Sex painful after the menopause? Here’s what can help
Menopause is likely to be a time of great change for most women, and for many, these changes may bring on some anxiety. Not only might you experience physical changes, but mentally too it can be a taxing period. From hot flushes to joint pain, many women will go on HRT or source alternative supplements to lessen their symptoms.
One area which remains widely undiscussed when it comes to talk of menopause is sex. While recently we saw Zoe Ball talk publicly about how she intends to make it through menopause by having “HRT and more sex”, in reality, more sex might be the last thing many women feel like doing. In fact, some may even find themselves suddenly physically unable to have sex, or find it very painful when they do. But why is this, and what is the solution?
Why might sex become painful during menopause?
Around the time of menopause, a woman’s oestrogen levels will start declining. Unfortunately, oestrogen is an important hormone when it comes to sex. Oestrogen is the hormone that ensures the lining of the genital tissues stays thick. As oestrogen levels drop, the walls of the vulva and vagina will become fragile and drier. This can result in painful sex due to a lack of natural lubrication and thin skin which can become irritated due to friction. Increased risk of thrush or cystitis around this time can also prevent women from wishing to engage in sexual activity.
“Low oestrogen levels that occur during the perimenopause and menopause affect the lining of the vagina leading to soreness, irritation and discomfort,” says Dr. Louise Newson, a GP and menopause expert. “Vaginal dryness can cause painful sex, and can even make exercising and walking uncomfortable.”
Louise adds that psychologically, this can contribute to relationship problems, fear of intimacy, depression, and diminished confidence. “For these reasons, it really is important for women to talk about what is a very common and treatable medical condition,” she says.
Lubricants and hormones
Fortunately, there are plenty of solutions out there, and no women should resign herself to no longer having a sex life simply due to menopause. For those that are reluctant to use hormonal treatment, there are plenty of hormone-free vaginal moisturisers. “Regelle, YES, and Sylk can be really effective when they are used regularly,” says Louise. “These are available over-the-counter, and on prescription, and are simply squeezed into the vagina. Vaginal lubricants can be used during sexual intercourse.”
For those looking to go down the hormonal route, vaginal oestrogen comes in the form of pessaries, creams, or a ring, and these can all be very effective. Not only are they safe to use in the long term, they can also be used with vaginal moisturisers and lubricants, which should prove a great solution for even the driest vagina.
Finally, women can undergo hormone therapy, which includes the various forms of HRT. While HRT received some bad press several years ago, the concerns about it have largely since been disproven, or rather, there is lack of evidence supporting any claims that it is dangerous for everyone. Many women will find that despite some very small increased risks of cancers such as breast cancer, the benefits, which include helping to prevent osteoporosis and cardiovascular disease, outweigh the risks. If you have concerns about going on HRT you can talk these through with your doctor, who will be able to advise you on whether or not you are a good candidate for the treatment.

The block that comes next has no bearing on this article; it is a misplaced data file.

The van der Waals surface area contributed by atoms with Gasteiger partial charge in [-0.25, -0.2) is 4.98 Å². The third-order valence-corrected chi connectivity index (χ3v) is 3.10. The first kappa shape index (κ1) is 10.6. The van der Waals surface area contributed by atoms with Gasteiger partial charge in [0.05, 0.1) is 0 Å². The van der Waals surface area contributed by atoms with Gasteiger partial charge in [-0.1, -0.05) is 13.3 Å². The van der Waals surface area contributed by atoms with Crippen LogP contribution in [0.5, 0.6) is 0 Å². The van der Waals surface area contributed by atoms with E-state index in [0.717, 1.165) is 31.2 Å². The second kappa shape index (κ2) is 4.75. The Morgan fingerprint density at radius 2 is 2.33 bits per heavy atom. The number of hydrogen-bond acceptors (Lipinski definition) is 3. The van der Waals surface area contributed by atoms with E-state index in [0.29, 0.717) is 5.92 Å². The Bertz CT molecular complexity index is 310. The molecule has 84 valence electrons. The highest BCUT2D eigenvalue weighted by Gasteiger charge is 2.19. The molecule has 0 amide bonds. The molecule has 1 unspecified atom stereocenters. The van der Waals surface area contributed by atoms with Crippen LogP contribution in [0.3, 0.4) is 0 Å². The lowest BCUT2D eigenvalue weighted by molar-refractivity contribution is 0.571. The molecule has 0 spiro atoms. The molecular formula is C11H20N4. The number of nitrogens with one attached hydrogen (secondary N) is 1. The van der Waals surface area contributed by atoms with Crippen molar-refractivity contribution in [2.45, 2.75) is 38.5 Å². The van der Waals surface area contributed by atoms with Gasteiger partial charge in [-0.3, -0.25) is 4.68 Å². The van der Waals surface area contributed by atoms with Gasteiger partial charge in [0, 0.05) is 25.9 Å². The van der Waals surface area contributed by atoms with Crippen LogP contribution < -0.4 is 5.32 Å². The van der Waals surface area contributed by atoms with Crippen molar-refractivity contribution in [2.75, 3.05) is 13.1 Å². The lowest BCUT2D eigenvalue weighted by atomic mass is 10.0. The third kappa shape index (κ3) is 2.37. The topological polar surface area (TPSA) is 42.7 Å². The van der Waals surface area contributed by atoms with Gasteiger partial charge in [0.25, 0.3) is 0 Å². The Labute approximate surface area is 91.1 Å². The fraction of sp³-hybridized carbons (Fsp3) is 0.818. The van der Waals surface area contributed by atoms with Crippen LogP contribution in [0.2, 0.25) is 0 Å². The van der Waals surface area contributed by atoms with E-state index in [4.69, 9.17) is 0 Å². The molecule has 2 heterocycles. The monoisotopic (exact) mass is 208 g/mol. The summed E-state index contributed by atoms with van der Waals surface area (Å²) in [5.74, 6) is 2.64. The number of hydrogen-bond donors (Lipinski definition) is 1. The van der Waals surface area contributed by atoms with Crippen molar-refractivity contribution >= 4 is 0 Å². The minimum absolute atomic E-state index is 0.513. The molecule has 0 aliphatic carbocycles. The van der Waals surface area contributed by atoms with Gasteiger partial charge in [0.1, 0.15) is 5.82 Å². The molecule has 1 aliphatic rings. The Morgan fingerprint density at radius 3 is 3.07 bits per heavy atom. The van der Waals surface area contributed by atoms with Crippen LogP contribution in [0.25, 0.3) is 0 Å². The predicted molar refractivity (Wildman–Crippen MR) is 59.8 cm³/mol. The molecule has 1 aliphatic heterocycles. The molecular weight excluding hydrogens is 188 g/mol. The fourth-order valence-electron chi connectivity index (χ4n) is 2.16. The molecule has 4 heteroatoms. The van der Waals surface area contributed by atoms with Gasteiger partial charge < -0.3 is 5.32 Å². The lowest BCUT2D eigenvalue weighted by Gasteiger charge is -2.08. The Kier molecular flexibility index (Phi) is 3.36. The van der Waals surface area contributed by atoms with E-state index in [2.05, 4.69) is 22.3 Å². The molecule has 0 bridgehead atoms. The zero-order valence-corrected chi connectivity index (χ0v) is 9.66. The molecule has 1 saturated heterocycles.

“Hormone therapy, including the various forms of HRT, is a very effective treatment for vaginal atrophy, the dryness that comes as a menopausal symptom due to falling oestrogen levels,” says Louise. “There is also laser treatment for the area, promoting collagen production, which can be beneficial too.”
There are plenty of lifestyle changes you can make too, in order to stay healthy and happy during menopause. This in turn should have a positive effect on your sex life, as you will feel more confident and have more energy. Around the time of menopause it is important to do plenty of exercise, to protect your bones and avoid weight gain. Strength training, particularly, will help prevent reduction in bone density, and low-impact cardiovascular exercise such as cycling will boost your mood and keep you fit.
There is some evidence that an active lifestyle can also help diminish night sweats, and sleeping in a cool airy room will also reduce these. Reducing processed foods, and avoiding alcohol and caffeine can also help reduce menopausal symptoms, meaning you have more energy to engage in sexual activity, and more confidence too.
If you are suffering from painful sex, vaginal dryness, or any other symptoms which mean you are no longer enjoying sexual activity, there is absolutely no reason for you to keep quiet about it. You can be sure it affects countless other people too, and there are plenty of solutions. You can go to your GP to discuss treatment options, and there are plenty of private doctors specialising in menopause who will also be happy to find some solutions tailored to your own situation. Menopause might signal the end of your reproductive years, but there is no reason at all why you shouldn’t keep enjoying an active and fulfilling sex life for many more years to come.
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Last revised: 31 August 2017
Next review: 31 August 2020